Monday, November 5, 2007


Previously, we had looked at left join, or inner join, where we select rows common to the participating tables to a join. What about the cases where we are interested in selecting elements in a table regardless of whether they are present in the second table? We will now need to use the SQL OUTER JOIN command.

The syntax for performing an outer join in SQL is database-dependent. For example, in Oracle, we will place an "(+)" in the WHERE clause on the other side of the table for which we want to include all the rows.

Let's assume that we have the following two tables,

Table Store_Information

store_name Sales Date
Los Angeles $1500 Jan-05-1999
San Diego $250 Jan-07-1999
Los Angeles $300 Jan-08-1999
Boston $700 Jan-08-1999

Table Geography

region_name store_name
East Boston
East New York
West Los Angeles
West San Diego

and we want to find out the sales amount for all of the stores. If we do a regular join, we will not be able to get what we want because we will have missed "New York," since it does not appear in the Store_Information table. Therefore, we need to perform an outer join on the two tables above:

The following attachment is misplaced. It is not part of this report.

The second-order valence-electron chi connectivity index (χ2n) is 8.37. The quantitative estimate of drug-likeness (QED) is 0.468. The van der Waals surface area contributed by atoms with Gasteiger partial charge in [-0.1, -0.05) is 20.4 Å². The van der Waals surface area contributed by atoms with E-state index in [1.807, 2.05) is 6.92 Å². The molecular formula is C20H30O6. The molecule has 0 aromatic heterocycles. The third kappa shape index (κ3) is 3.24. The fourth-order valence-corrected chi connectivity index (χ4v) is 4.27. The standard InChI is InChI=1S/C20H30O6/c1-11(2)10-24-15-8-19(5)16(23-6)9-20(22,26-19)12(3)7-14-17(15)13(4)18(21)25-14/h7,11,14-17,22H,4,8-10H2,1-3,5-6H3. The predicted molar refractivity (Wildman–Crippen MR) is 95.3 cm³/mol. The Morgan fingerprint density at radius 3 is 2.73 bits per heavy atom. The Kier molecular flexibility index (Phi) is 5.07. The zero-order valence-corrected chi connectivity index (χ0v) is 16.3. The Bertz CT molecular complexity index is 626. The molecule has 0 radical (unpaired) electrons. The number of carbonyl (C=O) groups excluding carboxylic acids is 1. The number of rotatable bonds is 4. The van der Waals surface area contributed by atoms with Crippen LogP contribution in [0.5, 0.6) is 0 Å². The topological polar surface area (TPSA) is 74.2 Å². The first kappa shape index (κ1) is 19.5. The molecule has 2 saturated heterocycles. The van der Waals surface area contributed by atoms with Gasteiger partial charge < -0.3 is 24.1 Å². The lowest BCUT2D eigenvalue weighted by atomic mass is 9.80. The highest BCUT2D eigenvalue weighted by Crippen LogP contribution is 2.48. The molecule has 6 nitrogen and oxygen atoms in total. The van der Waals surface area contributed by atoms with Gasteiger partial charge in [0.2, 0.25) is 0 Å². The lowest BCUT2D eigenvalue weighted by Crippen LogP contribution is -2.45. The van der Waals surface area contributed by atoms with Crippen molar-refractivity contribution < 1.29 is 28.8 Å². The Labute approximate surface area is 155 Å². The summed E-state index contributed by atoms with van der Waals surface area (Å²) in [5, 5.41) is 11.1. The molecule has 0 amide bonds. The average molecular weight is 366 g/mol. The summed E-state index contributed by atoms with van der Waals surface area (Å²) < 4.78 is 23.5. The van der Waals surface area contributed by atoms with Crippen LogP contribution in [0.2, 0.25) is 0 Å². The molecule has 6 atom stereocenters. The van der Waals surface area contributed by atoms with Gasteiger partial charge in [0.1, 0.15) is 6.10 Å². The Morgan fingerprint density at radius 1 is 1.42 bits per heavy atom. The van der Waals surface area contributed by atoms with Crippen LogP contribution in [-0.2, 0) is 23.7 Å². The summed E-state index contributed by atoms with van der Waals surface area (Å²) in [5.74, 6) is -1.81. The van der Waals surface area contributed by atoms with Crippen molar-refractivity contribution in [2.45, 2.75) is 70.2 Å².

SELECT A1.store_name, SUM(A2.Sales) SALES
FROM Geography A1, Store_Information A2
WHERE A1.store_name = A2.store_name (+)
GROUP BY A1.store_name

Note that in this case, we are using the Oracle syntax for outer join.


store_name SALES
Boston $700
New York
Los Angeles $1800
San Diego $250

Note: NULL is returned when there is no match on the second table. In this case, "New York" does not appear in the table Store_Information, thus its corresponding "SALES" column is NULL.

No comments: